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AleŇ° Vaupoti? and Narvika Bovcon




Experimental Visualizations as a Research Tool

Abstract:

The Women Writers database contains enough data to be researched by means of visualization techniques, which enable a new perspective based on the comprehension of visually perceptible regularities in the quantitative aspect of large data collections. Several research questions can be posed that refer to the categories of the data (i.e. metadata) about women writers' works, such as genre, country, time, reception types etc., and in visual form the connections between two or more of them can be foregrounded. The paper will present a number of experimental visualizations, made by students as part of a graphic design course, that address different research foci and present arguments which are otherwise difficult to see. In each of them, visual language (colour, form, space, scale, rhythm) is deliberately used to encode meaning in graphical signs.

Interactivity of computer based visualizations is another powerful tool for exploring data on different levels of scale, toggling the view of the whole collection with the detailed views, which reveal more attributes. Tested with visualization, the irregularities in the data can be found and reconsidered: e.g. if we visualize the longevity of the women writers throughout history, we find some peculiarities that are obviously mistakes in the data. Another example that becomes evident on the level of the whole collection, when we try to make quantitative comparisons, is the distortion in the data due to the unequal contribution of different countries in filling the database. The problem of defining the weight of different reception types attains its graphical interpretation in the scale and repetition of graphical signs, which points to the necessity to carefully consider the numeric presentation of the frequency of data on one hand and the attribution of weight to the reception types defined by the number of words on the other.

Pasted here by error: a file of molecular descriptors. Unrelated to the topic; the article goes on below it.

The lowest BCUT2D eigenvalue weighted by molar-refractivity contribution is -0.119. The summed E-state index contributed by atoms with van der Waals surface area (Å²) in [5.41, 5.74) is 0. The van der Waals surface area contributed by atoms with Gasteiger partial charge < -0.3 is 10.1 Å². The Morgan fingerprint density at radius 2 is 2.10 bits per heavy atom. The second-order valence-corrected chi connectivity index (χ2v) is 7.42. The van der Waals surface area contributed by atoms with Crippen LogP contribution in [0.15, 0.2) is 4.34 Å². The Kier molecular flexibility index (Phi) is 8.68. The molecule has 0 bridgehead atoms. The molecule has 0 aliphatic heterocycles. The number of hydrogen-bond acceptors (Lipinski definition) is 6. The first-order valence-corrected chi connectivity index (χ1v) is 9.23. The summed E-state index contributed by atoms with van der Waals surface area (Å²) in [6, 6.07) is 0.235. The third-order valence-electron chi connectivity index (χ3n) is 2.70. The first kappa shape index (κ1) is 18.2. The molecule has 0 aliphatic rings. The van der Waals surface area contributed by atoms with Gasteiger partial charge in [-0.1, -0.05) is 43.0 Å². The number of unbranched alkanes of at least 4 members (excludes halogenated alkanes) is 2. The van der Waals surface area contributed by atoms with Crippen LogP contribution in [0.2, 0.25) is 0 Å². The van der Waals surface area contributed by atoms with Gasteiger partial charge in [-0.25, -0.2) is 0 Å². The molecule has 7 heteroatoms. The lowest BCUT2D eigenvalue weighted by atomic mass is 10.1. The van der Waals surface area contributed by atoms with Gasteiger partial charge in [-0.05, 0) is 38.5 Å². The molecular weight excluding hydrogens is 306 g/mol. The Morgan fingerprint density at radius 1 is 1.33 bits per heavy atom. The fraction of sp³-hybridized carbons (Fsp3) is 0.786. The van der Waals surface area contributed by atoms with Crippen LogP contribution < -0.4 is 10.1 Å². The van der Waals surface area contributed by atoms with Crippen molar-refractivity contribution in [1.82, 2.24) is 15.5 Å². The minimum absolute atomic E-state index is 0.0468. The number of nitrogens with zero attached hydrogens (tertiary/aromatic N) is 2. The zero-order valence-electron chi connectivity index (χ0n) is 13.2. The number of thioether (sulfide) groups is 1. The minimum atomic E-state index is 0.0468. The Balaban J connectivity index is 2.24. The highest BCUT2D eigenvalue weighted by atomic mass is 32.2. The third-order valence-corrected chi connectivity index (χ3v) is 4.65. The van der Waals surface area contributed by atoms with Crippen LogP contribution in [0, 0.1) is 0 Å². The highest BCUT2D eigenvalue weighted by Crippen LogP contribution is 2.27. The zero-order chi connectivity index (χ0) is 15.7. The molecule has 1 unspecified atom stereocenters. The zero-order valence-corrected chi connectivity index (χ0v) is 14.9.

Finally, the complex relationship between the literary historian's research in connection to the adequate visualization used as tool of research is discussed as an interdisciplinary task involving the collaboration of a literary scholar, a graphic designer and a computer engineer.






SvD, November 2012




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